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Blair Oaks gathers input on new high school funding

Blair Oaks gathers input on new high school funding

July 20th, 2018 by Nicole Roberts in Local News

Members of the community listen Thursday as Blair Oaks Superintendent Jim Jones leads a public information meeting at Blair Oaks Elementary School regarding the possibility of a new high school before the board has to decide in August whether they want to raise the district's debt service levy without voter approval to get the process started earlier.

Photo by Mark Wilson /News Tribune.

With nearly 70 hands raised, the majority of attendees Thursday at the Blair Oaks School District's first informational meeting showed support for increasing the district's debt service levy in August to fund construction of a new high school.

The meeting was one of two the Blair Oaks R-2 Board of Education is holding to see how the local community feels about proposals to fund the potential new high school construction. The second meeting will be at 7 p.m. July 31 at the Blair Oaks Elementary School gym.

The school board has until its Aug. 14 meeting to decide if it wants to raise the district's debt service levy by 30 cents, from $0.91 to $1.21 — without voter approval — or if board members want to wait until the April 2019 election to ask voters to increase the debt service levy by the same amount.

If board members raise the debt service levy next month, it would allow the district to save $52,000 in interest payments. If the board waits until the April 2019 ballot to ask voters, the district would save only $16,000 in interest payments.

"When you take a look at option one (raising the debt service levy in August), the amount of savings on the front end — the $52,000 versus $16,000 — you may say that's pretty insignificant when it comes to the board saving these patrons that money, but every dollar is important," Superintendent Jim Jones said. "Option one is really hard to go against when you look at those numbers."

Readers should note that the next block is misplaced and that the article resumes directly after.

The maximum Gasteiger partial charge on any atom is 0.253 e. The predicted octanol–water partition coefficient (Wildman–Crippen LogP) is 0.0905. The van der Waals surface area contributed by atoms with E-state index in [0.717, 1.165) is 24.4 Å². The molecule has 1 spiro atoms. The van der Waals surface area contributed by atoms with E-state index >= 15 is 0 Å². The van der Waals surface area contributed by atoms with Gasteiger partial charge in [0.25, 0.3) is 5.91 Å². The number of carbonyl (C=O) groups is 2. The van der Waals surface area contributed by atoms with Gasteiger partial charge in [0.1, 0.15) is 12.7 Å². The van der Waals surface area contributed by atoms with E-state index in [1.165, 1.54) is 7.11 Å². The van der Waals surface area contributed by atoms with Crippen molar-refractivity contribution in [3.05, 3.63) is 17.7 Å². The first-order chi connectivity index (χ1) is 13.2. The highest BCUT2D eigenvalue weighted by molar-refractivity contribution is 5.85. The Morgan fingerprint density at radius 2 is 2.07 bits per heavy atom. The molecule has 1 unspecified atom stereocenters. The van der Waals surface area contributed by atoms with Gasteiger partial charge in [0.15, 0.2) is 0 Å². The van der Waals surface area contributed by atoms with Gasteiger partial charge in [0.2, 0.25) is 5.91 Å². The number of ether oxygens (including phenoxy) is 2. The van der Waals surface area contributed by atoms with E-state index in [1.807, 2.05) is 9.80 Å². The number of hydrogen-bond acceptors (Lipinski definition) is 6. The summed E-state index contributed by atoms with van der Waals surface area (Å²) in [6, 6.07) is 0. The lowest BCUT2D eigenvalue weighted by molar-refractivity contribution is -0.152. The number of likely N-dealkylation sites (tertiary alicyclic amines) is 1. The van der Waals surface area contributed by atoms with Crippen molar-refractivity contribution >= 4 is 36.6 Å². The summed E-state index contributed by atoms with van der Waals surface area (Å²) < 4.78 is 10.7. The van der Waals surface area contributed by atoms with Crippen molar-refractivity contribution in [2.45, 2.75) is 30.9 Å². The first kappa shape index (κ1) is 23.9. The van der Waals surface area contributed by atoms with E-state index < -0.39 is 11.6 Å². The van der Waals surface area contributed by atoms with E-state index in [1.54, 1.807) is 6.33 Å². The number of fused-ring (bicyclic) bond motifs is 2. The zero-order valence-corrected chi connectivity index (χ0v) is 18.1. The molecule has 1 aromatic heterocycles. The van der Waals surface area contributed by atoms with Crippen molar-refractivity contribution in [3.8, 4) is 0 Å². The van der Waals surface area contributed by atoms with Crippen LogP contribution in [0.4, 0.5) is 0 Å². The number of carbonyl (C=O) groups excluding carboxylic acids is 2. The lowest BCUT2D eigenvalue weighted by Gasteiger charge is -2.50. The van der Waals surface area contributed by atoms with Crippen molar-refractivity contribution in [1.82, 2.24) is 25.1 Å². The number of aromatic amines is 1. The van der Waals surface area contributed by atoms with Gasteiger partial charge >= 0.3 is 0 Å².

Raising the debt service levy in August would allow the district to ask voters to approve a bond issue to construct a new high school with a bonding capacity that would be a couple of hundred thousand dollars larger.

If the board raises the debt service levy next month, the district would present two no-tax increase bond issue questions instead of one in upcoming elections that would fund the two-phase new high school construction plan.

"The opportunity to build this new school is great," attendee Robert Ritchey said. "Option one (increasing the debt service levy in August) is absolutely what we're leaning toward. We want to see it happen for our kids who would still get the opportunity to enjoy it."

The new high school would be constructed in two phases, with the first phase costing an anticipated $14 million. The second phase would cost up to $4.75 million.

If the debt service levy was raised by a lower amount, that would limit the district and push phase two off to a later date, Jones said.

Board member Nicki Russell said it made the board "feel very comfortable" seeing the majority of attendees say they supported increasing the debt service levy in August.

"This is the kind of information we want to get so that we know how we should vote," she said. "We want to do what the community wants us to do so seeing the overwhelming response, that gives us a clear direction."

The second meeting later this month could have a different response, though, Russell added.

A new high school would be for ninth through 12th grades and be approximately 114,000 square feet, including a 600-seat auditorium and a 2,000-seat gym when completed. It would be located across the street to the east of the Blair Oaks Middle School.

The building is expected to open for ninth through 12th grades in August 2021, Jones said. If the second phase is approved and completed, the whole building would be in operation by August 2025.

If the new high school is constructed, several grades would move around. Once the new high school is completed, the elementary school building would host kindergarten through second grades, the middle school building would hold third through fifth grades and the current high school building would have sixth through eighth grades. There would be room in all four buildings for growth, Jones said.